Make the process transparent. My last two companies were up front with this information.  It was a relief knowing the salary and I was prepared with my numbers. We both knew we wanted to continue the discussion. One offer was slightly higher than my number, one slightly lower.

Weighing the lower option against benefits, executive leadership, my own awesome manager (who also joined me at my next job) and the career opportunity made the answer an easy one. Your salary is always more than just money.

When you are confident of your worth it is easier to negotiate and to walk away. 

Stand Your Ground

Enter the discussion with an acceptable range and do not back down. If they quote a lower number pull out your best negotiating skills and stand your ground. The selling game works both ways. You need to sell your skills but they have to sell you their company. And by that, I mean culture.

salary plus benefits, salary range, job searchA company that is deliberately vague or low-balls a salary probably has less than stellar business practices and employee benefits. Pay attention to the vibes around you because those factor into the culture. All the money in the world won’t compensate you for a toxic work environment. Look at the big picture; it tells the best story.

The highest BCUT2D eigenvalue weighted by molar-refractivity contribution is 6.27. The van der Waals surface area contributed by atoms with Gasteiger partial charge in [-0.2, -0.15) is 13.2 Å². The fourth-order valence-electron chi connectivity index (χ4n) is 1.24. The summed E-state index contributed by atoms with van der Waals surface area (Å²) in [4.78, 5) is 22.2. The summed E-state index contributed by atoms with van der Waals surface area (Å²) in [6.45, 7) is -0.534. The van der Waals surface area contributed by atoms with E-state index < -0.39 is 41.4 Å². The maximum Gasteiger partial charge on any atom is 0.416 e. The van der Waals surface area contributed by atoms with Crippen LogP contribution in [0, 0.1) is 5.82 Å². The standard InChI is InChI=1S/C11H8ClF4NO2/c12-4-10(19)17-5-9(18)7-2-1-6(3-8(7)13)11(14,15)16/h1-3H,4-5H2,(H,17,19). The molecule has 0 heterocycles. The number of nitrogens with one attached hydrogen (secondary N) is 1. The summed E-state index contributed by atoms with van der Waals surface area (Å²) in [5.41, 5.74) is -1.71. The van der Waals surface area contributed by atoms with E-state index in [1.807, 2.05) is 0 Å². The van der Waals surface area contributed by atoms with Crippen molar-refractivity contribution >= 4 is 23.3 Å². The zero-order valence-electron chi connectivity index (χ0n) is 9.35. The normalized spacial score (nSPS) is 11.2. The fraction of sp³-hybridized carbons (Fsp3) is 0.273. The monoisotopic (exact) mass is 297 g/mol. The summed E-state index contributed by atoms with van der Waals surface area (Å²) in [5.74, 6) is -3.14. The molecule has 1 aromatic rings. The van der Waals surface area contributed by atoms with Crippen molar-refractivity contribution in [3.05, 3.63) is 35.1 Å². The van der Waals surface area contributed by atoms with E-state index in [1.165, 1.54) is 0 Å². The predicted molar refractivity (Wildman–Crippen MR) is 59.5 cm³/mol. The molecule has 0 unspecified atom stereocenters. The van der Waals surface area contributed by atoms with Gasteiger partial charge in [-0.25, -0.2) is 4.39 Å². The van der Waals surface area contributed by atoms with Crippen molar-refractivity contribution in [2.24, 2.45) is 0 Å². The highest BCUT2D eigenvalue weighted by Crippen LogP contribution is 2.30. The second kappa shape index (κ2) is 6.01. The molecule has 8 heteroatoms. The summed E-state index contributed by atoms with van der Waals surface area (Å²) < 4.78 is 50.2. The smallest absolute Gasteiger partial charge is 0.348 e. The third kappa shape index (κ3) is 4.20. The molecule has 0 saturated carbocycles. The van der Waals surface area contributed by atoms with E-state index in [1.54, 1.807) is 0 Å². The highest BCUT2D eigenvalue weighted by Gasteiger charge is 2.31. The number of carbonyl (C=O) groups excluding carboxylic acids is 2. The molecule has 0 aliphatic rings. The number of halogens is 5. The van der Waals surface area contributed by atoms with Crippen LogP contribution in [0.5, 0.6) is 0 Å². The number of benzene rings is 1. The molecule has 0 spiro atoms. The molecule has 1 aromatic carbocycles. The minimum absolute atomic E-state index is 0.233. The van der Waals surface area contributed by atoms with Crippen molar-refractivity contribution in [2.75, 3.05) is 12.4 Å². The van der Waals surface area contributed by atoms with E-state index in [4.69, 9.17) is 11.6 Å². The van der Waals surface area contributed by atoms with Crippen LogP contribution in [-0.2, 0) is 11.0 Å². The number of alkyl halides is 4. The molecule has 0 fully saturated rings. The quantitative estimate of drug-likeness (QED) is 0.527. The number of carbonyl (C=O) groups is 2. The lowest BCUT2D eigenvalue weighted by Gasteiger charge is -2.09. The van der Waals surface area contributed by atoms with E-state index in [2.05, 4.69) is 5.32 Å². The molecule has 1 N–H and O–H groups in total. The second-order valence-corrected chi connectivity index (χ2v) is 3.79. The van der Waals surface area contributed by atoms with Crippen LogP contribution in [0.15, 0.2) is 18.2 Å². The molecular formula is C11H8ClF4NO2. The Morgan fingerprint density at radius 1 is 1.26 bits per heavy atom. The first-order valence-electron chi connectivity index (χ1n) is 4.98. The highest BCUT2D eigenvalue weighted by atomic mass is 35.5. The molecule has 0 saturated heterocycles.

Define your professional worth around the statement “This is what I can do for you.” Most resumes are written in a passive voice and chronicle your job history, but a stand-out resume tells potential employers what you can do for them—and that is all they care about.

Examples of your success, including Linked In recommendations from senior leaders in your most recent company, lend credibility to salary requirements. They support your experience when measured against the caliber of work you deliver.